military

DJ Leln / via Flickr

Some of the hand-me-down gear the Syracuse police force has received from the Pentagon is harmless - and in fact pretty useful: First aid kits, 40 pairs of long johns, 50 pairs of winter boots, even electrical tape and bungee cords.

Ellen Abbott / WRVO

There’s a special place at Syracuse’s Veterans Affairs Medical Center for female military veterans.

The Syracuse VA has been offering a Women Veterans Wellness Center for over a decade now. The number of female veterans they see in that time has tripled, so earlier this year, they moved into a brand new suite on the hospital’s ninth floor.

A fireplace and serene furnishings offer a kind of spa-like environment for women needing a wide range of care from mental health consultations to gynecological exams.

Ryan Delaney / WRVO

Sen. Kirsten Gillibrand’s proposal to change the way the military deals with sexual assault cases could come up for another vote in this month’s lame duck congressional session.

Gillibrand (D-NY) fell five votes short last spring of getting a bill passed that would overhaul military sexual-assault policies. But she says she wants to bring it up again, attaching it to a military authorization bill that has to be approved by the end of the year.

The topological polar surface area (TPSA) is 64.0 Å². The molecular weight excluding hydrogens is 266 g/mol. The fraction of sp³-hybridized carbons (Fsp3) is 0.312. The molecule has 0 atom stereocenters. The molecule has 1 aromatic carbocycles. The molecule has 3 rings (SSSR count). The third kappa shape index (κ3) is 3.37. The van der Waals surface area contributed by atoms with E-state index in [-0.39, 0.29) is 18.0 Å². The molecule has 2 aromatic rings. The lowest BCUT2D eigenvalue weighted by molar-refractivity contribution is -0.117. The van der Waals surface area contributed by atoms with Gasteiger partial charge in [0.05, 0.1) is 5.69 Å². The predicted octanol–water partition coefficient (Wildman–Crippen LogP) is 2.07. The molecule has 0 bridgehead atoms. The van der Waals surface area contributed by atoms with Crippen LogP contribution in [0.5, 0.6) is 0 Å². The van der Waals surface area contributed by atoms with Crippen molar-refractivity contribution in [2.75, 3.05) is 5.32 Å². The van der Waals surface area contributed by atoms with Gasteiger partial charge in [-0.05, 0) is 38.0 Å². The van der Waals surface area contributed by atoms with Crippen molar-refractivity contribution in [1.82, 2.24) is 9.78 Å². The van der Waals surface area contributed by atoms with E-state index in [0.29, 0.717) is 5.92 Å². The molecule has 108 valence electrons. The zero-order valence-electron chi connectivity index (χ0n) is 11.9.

Ryan Delaney / WRVO

New York’s senior senator wants members of the military screened for mental health problems more often in an effort to stem the military’s high suicide rate.

Right now, members of the armed services are screened for mental health problems before and immediately after deployment to combat zones.

"The screenings are better than nothing and they’re an important component in the military’s efforts to lower the suicide rate," Sen. Charles Schumer said. "But it’s not enough, and it fails to address some of the mental health issues in a large group of members."

Yi Chen

This week, we bring you Breaking Ground: Military Children. During more than a decade of war, tens of thousands of military children have watched and waited as a parent was deployed to conflict zones overseas. 

Now, with the Department of Defense confronting budget cuts, these children face an uncertain future. What will they do if the military chooses to shut down their schools? Will they have the support they need as their parents reintegrate into civilian life? What can we learn from these children, and what duty do we as a society owe them?